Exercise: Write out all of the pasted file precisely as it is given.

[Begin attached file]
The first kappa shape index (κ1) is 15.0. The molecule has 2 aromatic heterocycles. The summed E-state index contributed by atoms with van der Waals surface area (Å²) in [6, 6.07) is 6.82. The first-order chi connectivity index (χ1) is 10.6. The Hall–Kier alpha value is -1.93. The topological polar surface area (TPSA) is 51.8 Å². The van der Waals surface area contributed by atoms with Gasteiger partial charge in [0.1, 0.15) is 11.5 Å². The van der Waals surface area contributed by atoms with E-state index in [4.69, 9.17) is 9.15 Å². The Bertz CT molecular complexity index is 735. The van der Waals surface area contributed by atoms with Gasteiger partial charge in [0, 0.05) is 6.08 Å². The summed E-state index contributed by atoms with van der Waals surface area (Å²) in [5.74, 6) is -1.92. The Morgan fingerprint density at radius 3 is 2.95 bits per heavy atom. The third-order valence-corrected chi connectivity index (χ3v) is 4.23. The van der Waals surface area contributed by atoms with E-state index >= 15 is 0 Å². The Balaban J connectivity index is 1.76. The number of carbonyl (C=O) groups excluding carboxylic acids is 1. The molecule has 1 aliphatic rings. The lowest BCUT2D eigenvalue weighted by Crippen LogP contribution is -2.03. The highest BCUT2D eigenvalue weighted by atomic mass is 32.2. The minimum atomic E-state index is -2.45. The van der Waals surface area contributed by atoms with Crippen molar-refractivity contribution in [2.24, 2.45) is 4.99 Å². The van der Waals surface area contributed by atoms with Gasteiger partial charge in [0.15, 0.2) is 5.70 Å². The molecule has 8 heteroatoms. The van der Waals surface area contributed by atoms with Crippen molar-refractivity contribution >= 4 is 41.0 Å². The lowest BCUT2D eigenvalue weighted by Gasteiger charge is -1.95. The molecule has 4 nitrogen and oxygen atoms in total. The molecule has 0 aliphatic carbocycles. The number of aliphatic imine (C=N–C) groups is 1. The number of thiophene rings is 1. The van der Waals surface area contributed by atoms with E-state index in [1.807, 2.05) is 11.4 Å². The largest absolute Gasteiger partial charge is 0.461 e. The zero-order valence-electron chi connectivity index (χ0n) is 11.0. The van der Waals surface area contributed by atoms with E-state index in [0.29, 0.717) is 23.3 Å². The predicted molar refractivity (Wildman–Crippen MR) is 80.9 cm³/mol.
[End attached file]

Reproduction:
The first kappa shape index (κ1) is 15.0. The molecule has 2 aromatic heterocycles. The summed E-state index contributed by atoms with van der Waals surface area (Å²) in [6, 6.07) is 6.82. The first-order chi connectivity index (χ1) is 10.6. The Hall–Kier alpha value is -1.93. The topological polar surface area (TPSA) is 51.8 Å². The van der Waals surface area contributed by atoms with Gasteiger partial charge in [0.1, 0.15) is 11.5 Å². The van der Waals surface area contributed by atoms with E-state index in [4.69, 9.17) is 9.15 Å². The Bertz CT molecular complexity index is 735. The van der Waals surface area contributed by atoms with Gasteiger partial charge in [0, 0.05) is 6.08 Å². The summed E-state index contributed by atoms with van der Waals surface area (Å²) in [5.74, 6) is -1.92. The Morgan fingerprint density at radius 3 is 2.95 bits per heavy atom. The third-order valence-corrected chi connectivity index (χ3v) is 4.23. The van der Waals surface area contributed by atoms with E-state index >= 15 is 0 Å². The Balaban J connectivity index is 1.76. The number of carbonyl (C=O) groups excluding carboxylic acids is 1. The molecule has 1 aliphatic rings. The lowest BCUT2D eigenvalue weighted by Crippen LogP contribution is -2.03. The highest BCUT2D eigenvalue weighted by atomic mass is 32.2. The minimum atomic E-state index is -2.45. The van der Waals surface area contributed by atoms with Crippen molar-refractivity contribution in [2.24, 2.45) is 4.99 Å². The van der Waals surface area contributed by atoms with Gasteiger partial charge in [0.15, 0.2) is 5.70 Å². The molecule has 8 heteroatoms. The van der Waals surface area contributed by atoms with Crippen molar-refractivity contribution >= 4 is 41.0 Å². The lowest BCUT2D eigenvalue weighted by Gasteiger charge is -1.95. The molecule has 4 nitrogen and oxygen atoms in total. The molecule has 0 aliphatic carbocycles. The number of aliphatic imine (C=N–C) groups is 1. The number of thiophene rings is 1. The van der Waals surface area contributed by atoms with E-state index in [1.807, 2.05) is 11.4 Å². The largest absolute Gasteiger partial charge is 0.461 e. The zero-order valence-electron chi connectivity index (χ0n) is 11.0. The van der Waals surface area contributed by atoms with E-state index in [0.29, 0.717) is 23.3 Å². The predicted molar refractivity (Wildman–Crippen MR) is 80.9 cm³/mol.